Quantcast
Environmental News for a Healthier Planet and Life

2 Billion People to Face Water Shortages as Snowpack Declines

Climate
2 Billion People to Face Water Shortages as Snowpack Declines

Up to 2 billion people who depend on winter snow to deliver their summer water could see shortages by 2060 as upland and mountain snowpacks continue to dwindle.

An estimated 300 million people could find, 45 years on, that they simply won’t have enough water for all their needs, according to new research.

Melting snowpack in Turkey’s Lesser Caucasus mountains. Photo credit: Dario Martin-Benito

Climate change driven by rising atmospheric levels of carbon dioxide—in turn, fed by human combustion of fossil fuels—may already be affecting global precipitation. Researchers have consistently found that much of the world’s drylands will increase as global average temperatures rise.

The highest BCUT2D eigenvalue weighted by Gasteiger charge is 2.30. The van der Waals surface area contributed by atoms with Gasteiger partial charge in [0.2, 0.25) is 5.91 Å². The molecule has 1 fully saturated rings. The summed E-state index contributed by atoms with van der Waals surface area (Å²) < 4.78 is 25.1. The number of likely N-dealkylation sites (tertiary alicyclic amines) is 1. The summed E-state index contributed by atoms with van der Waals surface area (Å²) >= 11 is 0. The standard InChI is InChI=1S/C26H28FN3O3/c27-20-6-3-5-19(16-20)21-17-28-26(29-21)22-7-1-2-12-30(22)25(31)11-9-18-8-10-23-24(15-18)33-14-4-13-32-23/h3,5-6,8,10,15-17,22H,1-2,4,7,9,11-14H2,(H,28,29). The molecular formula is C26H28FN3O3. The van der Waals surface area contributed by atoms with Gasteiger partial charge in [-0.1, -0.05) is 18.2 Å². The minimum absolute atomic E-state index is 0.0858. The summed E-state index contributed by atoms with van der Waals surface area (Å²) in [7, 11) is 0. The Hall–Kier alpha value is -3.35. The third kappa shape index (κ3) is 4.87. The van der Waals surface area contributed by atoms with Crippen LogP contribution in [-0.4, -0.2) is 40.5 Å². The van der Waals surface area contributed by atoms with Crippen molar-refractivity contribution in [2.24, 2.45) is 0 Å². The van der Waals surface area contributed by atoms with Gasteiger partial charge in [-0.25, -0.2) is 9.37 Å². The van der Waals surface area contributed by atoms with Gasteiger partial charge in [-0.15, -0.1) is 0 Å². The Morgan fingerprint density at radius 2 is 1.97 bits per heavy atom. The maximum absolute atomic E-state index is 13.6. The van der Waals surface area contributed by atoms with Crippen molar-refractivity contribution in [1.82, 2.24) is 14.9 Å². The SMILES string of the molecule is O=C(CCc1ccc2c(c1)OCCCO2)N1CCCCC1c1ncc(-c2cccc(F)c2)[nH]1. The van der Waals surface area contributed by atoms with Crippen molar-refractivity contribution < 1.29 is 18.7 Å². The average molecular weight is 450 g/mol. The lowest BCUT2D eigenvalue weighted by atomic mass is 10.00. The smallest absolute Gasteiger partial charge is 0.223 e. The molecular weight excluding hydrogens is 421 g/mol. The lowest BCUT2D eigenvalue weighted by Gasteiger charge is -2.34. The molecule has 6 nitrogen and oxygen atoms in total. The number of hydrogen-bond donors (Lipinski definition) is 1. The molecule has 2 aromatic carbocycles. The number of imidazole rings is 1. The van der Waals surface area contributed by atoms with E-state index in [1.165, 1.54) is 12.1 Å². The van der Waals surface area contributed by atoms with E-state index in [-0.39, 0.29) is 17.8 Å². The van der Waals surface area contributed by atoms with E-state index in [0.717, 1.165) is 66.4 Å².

But warmer temperatures increasingly also mean the water that once fell as snow, to be preserved until the summer, now falls as winter rain and runs off directly. The snow that does fall is settling at ever higher altitudes and melting ever earlier.

Reliable Flow

This is bad news for agricultural communities that depend on a reliable flow of meltwater every summer.

California is already in the grip of a sustained drought, made worse by lower falls of snow. Great tracts of Asia depend on summer meltwater from the Himalayan massif and the Tibetan plateau.

Justin Mankin, an environmental scientist at Columbia University’s Earth Institute in the U.S. and colleagues report in Environmental Research Letters journal that they studied 421 drainage basins across the northern hemisphere.